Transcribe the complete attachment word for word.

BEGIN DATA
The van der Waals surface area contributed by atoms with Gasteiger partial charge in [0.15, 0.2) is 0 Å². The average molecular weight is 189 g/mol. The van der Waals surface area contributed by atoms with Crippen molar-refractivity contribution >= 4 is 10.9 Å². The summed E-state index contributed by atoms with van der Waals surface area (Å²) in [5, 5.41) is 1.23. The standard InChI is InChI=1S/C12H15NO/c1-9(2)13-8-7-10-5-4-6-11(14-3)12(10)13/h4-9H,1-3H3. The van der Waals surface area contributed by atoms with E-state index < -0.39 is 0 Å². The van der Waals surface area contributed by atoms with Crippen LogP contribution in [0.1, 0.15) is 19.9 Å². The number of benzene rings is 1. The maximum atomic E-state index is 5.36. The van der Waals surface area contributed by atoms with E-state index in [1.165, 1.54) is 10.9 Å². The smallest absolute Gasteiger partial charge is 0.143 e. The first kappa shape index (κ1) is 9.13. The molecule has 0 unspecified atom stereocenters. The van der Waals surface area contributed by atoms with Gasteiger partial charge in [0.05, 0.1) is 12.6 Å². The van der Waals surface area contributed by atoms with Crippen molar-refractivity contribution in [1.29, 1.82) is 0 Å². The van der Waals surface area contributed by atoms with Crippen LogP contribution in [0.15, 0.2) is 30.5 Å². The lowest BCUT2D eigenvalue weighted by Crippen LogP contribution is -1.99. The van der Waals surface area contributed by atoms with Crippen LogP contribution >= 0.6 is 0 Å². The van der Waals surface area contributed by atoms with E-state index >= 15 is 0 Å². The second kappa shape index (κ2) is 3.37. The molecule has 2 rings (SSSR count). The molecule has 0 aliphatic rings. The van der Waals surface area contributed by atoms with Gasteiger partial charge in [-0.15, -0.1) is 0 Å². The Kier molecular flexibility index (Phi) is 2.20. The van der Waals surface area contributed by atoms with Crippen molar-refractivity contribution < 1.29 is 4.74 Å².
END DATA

The van der Waals surface area contributed by atoms with Gasteiger partial charge in [0.15, 0.2) is 0 Å². The average molecular weight is 189 g/mol. The van der Waals surface area contributed by atoms with Crippen molar-refractivity contribution >= 4 is 10.9 Å². The summed E-state index contributed by atoms with van der Waals surface area (Å²) in [5, 5.41) is 1.23. The standard InChI is InChI=1S/C12H15NO/c1-9(2)13-8-7-10-5-4-6-11(14-3)12(10)13/h4-9H,1-3H3. The van der Waals surface area contributed by atoms with E-state index < -0.39 is 0 Å². The van der Waals surface area contributed by atoms with Crippen LogP contribution in [0.1, 0.15) is 19.9 Å². The number of benzene rings is 1. The maximum atomic E-state index is 5.36. The van der Waals surface area contributed by atoms with E-state index in [1.165, 1.54) is 10.9 Å². The smallest absolute Gasteiger partial charge is 0.143 e. The first kappa shape index (κ1) is 9.13. The molecule has 0 unspecified atom stereocenters. The van der Waals surface area contributed by atoms with Gasteiger partial charge in [0.05, 0.1) is 12.6 Å². The van der Waals surface area contributed by atoms with Crippen molar-refractivity contribution in [1.29, 1.82) is 0 Å². The van der Waals surface area contributed by atoms with Crippen LogP contribution in [0.15, 0.2) is 30.5 Å². The lowest BCUT2D eigenvalue weighted by Crippen LogP contribution is -1.99. The van der Waals surface area contributed by atoms with Crippen LogP contribution >= 0.6 is 0 Å². The van der Waals surface area contributed by atoms with E-state index >= 15 is 0 Å². The second kappa shape index (κ2) is 3.37. The molecule has 2 rings (SSSR count). The molecule has 0 aliphatic rings. The van der Waals surface area contributed by atoms with Gasteiger partial charge in [-0.15, -0.1) is 0 Å². The Kier molecular flexibility index (Phi) is 2.20. The van der Waals surface area contributed by atoms with Crippen molar-refractivity contribution < 1.29 is 4.74 Å².